To test the hypothesis that hyperglycemia perturbs neurovascular coupling and compromises retinal vascular response during transition from dark to light in healthy subjects using optical coherence tomography angiography (OCTA).
Ten eyes of 10 healthy subjects were tested, first during fasting and then after receiving a 75-g oral glucose solution. In both sessions, OCTA imaging was done in the dark-adapted state and at 50 seconds, 2 minutes, 5 minutes, and 15 minutes of ambient light. Parafoveal vessel density (VD) and adjusted flow index (AFI) were calculated for the superficial capillary plexus (SCP), middle capillary plexus (MCP), and deep capillary plexus (DCP), and vessel length density was calculated for the SCP. These measurements were compared among conditions after adjusting for age, refractive error, and OCTA scan quality.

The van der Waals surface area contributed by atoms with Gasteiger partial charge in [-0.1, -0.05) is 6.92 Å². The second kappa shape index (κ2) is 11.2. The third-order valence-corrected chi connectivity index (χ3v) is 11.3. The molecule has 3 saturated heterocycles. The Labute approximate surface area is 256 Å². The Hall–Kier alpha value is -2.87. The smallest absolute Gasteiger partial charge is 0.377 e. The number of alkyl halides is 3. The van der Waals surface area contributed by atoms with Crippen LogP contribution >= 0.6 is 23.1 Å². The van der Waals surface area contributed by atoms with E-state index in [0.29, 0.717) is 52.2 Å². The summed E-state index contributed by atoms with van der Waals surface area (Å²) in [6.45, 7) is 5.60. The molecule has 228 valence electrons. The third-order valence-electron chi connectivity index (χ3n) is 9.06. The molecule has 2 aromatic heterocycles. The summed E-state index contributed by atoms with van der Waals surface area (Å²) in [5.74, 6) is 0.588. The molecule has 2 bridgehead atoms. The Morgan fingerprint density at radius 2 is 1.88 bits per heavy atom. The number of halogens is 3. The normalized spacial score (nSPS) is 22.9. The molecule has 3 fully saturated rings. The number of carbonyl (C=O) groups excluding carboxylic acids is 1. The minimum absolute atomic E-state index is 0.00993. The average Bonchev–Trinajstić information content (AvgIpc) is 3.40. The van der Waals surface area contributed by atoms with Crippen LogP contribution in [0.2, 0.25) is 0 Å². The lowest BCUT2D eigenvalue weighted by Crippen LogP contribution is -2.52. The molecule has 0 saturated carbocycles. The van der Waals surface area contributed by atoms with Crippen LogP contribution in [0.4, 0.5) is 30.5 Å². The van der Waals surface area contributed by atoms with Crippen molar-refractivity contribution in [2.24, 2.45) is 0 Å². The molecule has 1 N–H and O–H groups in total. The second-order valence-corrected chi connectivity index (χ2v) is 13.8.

Hyperglycemia leads to a complete reversal of dark/light adaptation trends in VD and AFI in all layers of the inner retina. In the dark, there is significantly decreased VD in the DCP in hyperglycemia. With a transition to light in hyperglycemia, we observed decreased VD in the SCP, increased vessel density in the MCP and DCP, and decreased AFI in all three layers.
Our results show that hyperglycemia significantly disrupts neurovascular coupling in healthy eyes, with potential metabolic deficits affecting photoreceptor oxygen demands during dark adaptation and the inner retina during light exposure. In pathological states, such as diabetic retinopathy, where the vasculature is already attenuated, retinal neurons may be exquisitely vulnerable to intermittent hyperglycemic challenge, which should be the focus of future studies.